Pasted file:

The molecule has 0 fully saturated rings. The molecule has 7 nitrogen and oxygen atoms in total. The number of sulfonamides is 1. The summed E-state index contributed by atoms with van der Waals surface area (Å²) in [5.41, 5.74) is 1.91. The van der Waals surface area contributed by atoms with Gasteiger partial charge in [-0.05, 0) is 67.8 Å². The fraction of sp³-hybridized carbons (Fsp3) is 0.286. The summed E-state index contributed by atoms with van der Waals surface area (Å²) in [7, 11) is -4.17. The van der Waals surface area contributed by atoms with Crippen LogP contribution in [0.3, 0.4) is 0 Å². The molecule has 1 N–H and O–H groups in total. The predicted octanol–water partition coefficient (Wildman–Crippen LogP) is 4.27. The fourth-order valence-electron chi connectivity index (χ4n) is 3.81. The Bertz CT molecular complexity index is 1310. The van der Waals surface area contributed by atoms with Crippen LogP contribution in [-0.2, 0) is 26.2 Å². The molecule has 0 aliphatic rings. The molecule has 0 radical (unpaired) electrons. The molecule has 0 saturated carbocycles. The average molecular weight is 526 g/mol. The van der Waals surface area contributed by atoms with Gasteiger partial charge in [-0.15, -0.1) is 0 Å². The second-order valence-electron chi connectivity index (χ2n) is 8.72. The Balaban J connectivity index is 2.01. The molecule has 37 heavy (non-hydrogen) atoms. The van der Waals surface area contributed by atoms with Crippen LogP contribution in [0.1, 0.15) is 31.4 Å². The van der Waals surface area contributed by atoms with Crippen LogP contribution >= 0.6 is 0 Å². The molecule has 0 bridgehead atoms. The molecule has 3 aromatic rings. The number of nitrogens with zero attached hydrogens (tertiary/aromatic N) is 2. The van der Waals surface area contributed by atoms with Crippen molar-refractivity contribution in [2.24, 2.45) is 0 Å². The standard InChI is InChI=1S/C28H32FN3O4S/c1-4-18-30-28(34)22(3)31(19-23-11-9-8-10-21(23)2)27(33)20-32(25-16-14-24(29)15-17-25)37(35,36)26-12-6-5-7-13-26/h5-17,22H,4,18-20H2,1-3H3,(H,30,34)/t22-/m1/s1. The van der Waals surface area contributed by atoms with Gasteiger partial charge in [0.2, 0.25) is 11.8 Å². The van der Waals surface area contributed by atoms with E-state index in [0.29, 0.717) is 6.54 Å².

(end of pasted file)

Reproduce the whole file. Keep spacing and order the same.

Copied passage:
The molecule has 0 fully saturated rings. The molecule has 7 nitrogen and oxygen atoms in total. The number of sulfonamides is 1. The summed E-state index contributed by atoms with van der Waals surface area (Å²) in [5.41, 5.74) is 1.91. The van der Waals surface area contributed by atoms with Gasteiger partial charge in [-0.05, 0) is 67.8 Å². The fraction of sp³-hybridized carbons (Fsp3) is 0.286. The summed E-state index contributed by atoms with van der Waals surface area (Å²) in [7, 11) is -4.17. The van der Waals surface area contributed by atoms with Crippen LogP contribution in [0.3, 0.4) is 0 Å². The molecule has 1 N–H and O–H groups in total. The predicted octanol–water partition coefficient (Wildman–Crippen LogP) is 4.27. The fourth-order valence-electron chi connectivity index (χ4n) is 3.81. The Bertz CT molecular complexity index is 1310. The van der Waals surface area contributed by atoms with Crippen LogP contribution in [-0.2, 0) is 26.2 Å². The molecule has 0 aliphatic rings. The molecule has 0 radical (unpaired) electrons. The molecule has 0 saturated carbocycles. The average molecular weight is 526 g/mol. The van der Waals surface area contributed by atoms with Gasteiger partial charge in [-0.15, -0.1) is 0 Å². The second-order valence-electron chi connectivity index (χ2n) is 8.72. The Balaban J connectivity index is 2.01. The molecule has 37 heavy (non-hydrogen) atoms. The van der Waals surface area contributed by atoms with Crippen LogP contribution in [0.1, 0.15) is 31.4 Å². The van der Waals surface area contributed by atoms with Crippen LogP contribution >= 0.6 is 0 Å². The molecule has 0 bridgehead atoms. The molecule has 3 aromatic rings. The number of nitrogens with zero attached hydrogens (tertiary/aromatic N) is 2. The van der Waals surface area contributed by atoms with Crippen molar-refractivity contribution in [2.24, 2.45) is 0 Å². The standard InChI is InChI=1S/C28H32FN3O4S/c1-4-18-30-28(34)22(3)31(19-23-11-9-8-10-21(23)2)27(33)20-32(25-16-14-24(29)15-17-25)37(35,36)26-12-6-5-7-13-26/h5-17,22H,4,18-20H2,1-3H3,(H,30,34)/t22-/m1/s1. The van der Waals surface area contributed by atoms with Gasteiger partial charge in [0.2, 0.25) is 11.8 Å². The van der Waals surface area contributed by atoms with E-state index in [0.29, 0.717) is 6.54 Å².